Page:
Drivers of Violent Extremism

01.18.2017 | Articles | Jessica Jones

Article at a glance:

  • The rise of violent extremism increased global attention on how and why individuals become involved, in order to develop effective programs that counter this phenomenon.
  • “Push” and “pull” factors, along with political drivers and country context, are important elements to consider when analyzing violent extremism.
  • Programming should focus on preventative measures aimed at preempting radicalization by mitigating specific drivers.


Extremist violence presents a serious threat to democratic values and societies around the world. The last decade has witnessed increased attention on how and why individuals become involved in extremist violence, including examining “push” and “pull” factors. Structural “push” factors create conditions that foster the rise or spread in appeal of violent extremism (VE). “Push” factors are socioeconomic, political, and cultural in nature.1 Such factors include: high levels of social marginalization and fragmentation, poorly governed or ungoverned areas, government repression and human rights violations, cultural threat perceptions, and endemic corruption and elite impunity.2 However, “push” factors emphasizing root causes of VE often work indirectly and in conjunction with other variables.

“Pull” factors work on an individual level and have a direct impact on recruitment and radicalization. They include: social status and respect from peers, a sense of belonging, adventure, and self-esteem, and the prospect of achieving glory and fame.3 “Pull” factors also include personal relationships, the appeal of a particular leader, and the draw of social networks. Generally, “pull” factors must exist for “push” factors to have a direct influence. The United States Agency for International Development (USAID) reports five main individual “pull” drivers: (1) reasonable and specific political, economic, and social grievances; (2) ideological; (3) economic gain; (4) personal factors; and (5) coercion.

Current Programming

Generally, there has been an overemphasis on broad “push” factors, even though VE organizations have arisen in varying regions and countries, and under different social, political, and economic conditions; in tandem, there has been an under-emphasis on “pull” factors and the role of human agency. Development assistance actors fall prey to this tendency to overestimate “push” factors because they hope to reduce VE by mitigating macro-level economic and political root causes.4

Unfortunately, as a result, programmatic responses tend to fall short. Even if development programs make progress in improving underlying conditions for a majority of the population, they may still fail to alter the grievances and motivations of the small subset of individuals inclined towards violence.5 Thus, programs that focus solely on structural factors and require large-scale investment may be ineffective at changing the worldview of the small subset of VE actors.6 Better understanding “push” and “pull” factors may lead to more programmatic success in countering VE.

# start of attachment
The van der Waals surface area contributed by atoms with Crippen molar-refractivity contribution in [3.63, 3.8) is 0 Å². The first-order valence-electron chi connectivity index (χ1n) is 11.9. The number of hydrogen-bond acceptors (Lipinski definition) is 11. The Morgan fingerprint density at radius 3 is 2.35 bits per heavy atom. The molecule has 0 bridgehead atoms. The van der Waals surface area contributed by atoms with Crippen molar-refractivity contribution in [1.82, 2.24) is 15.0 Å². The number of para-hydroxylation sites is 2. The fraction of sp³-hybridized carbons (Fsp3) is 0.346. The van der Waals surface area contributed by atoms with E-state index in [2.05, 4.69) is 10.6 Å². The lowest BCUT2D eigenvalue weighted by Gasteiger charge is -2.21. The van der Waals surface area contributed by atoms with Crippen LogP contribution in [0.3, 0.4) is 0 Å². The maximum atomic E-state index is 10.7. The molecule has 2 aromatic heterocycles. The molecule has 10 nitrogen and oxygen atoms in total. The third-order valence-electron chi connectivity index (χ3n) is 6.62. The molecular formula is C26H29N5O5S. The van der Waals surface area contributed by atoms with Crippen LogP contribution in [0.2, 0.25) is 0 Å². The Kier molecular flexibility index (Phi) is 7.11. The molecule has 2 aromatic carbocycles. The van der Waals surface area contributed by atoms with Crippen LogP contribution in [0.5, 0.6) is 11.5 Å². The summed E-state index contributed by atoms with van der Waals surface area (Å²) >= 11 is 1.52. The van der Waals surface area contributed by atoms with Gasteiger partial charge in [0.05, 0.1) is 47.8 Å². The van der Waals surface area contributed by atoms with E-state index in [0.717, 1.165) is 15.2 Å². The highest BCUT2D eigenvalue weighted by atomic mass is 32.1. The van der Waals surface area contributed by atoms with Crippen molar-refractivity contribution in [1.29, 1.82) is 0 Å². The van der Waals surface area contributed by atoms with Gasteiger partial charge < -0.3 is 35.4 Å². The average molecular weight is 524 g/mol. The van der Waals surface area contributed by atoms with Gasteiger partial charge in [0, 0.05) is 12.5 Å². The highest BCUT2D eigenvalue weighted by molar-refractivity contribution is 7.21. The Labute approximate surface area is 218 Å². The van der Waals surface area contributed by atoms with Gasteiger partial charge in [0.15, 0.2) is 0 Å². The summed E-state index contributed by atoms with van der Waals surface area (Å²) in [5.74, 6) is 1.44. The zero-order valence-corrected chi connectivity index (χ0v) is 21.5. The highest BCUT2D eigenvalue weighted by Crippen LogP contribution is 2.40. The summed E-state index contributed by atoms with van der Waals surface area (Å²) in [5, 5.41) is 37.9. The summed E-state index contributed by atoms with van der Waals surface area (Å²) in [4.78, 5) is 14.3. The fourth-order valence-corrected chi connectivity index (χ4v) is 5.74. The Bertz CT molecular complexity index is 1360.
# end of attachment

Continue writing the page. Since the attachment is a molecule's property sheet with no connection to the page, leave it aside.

Socioeconomic Drivers

Current research presents a more nuanced understanding of the link between broad socioeconomic conditions and VE. Empirical evidence does not suggest a direct causal link between specific economic conditions and violence, though poorer countries are more prone to violent extremism.7 Furthermore, individual terrorists tend to be better off than their average countrymen.8 Thus, there is a different relationship between poverty and terrorism at the macro, country-wide level, and micro, individual level. By overemphasizing the underlying direct economic conditions arguably precipitating violence, indirect consequences of poverty may be overlooked.9

Rather than poverty itself, violence seems to be more closely linked with a sense of injustice due to economic and political exclusion.10 Evidence demonstrates that a country’s inability to meet expectations of newly educated and upwardly mobile elites is a great source of discontent. “Unmet socioeconomic needs may be significant not because of actual material deprivation, but because of the related perception of those marginalized populations that the state and society have abandoned them and left a governance gap.”11 “Relative deprivation and frustrated expectations (not only for economic benefits, but also for political power and/or social status) can be important drivers of VE. That may be particularly true with respect to youth whose aspirations have risen significantly.”12 These trends “sugges[t] that at least in the longer term, economic development can reduce vulnerability to VE.”13

Indirect socioeconomic causes are not inconsequential and more analysis is needed to better understand how “contextual features, ideological and cultural variables, and particular types of individual and group dynamics” intersect with these underlying conditions to cause VE.14Examples of how poor conditions are indirectly tied to VE – and which need to be studied more – include: inadequate public service delivery, weak governance, social exclusion, and democratic weakness.

Additionally, literature produced by VE organizations does not emphasize poverty, unemployment, service delivery, and economic opportunity as central to their mission. Rather, VE organizations focus on issues of identity, existential threats, and cultural domination/oppression.15 History can provide VE groups with accessible narratives of victimization and existential threats cast by foreign influences. As a whole, violent extremists can view the international system as against them, and local grievances can be seen as manifestations of greater global dynamics.

Ideological Drivers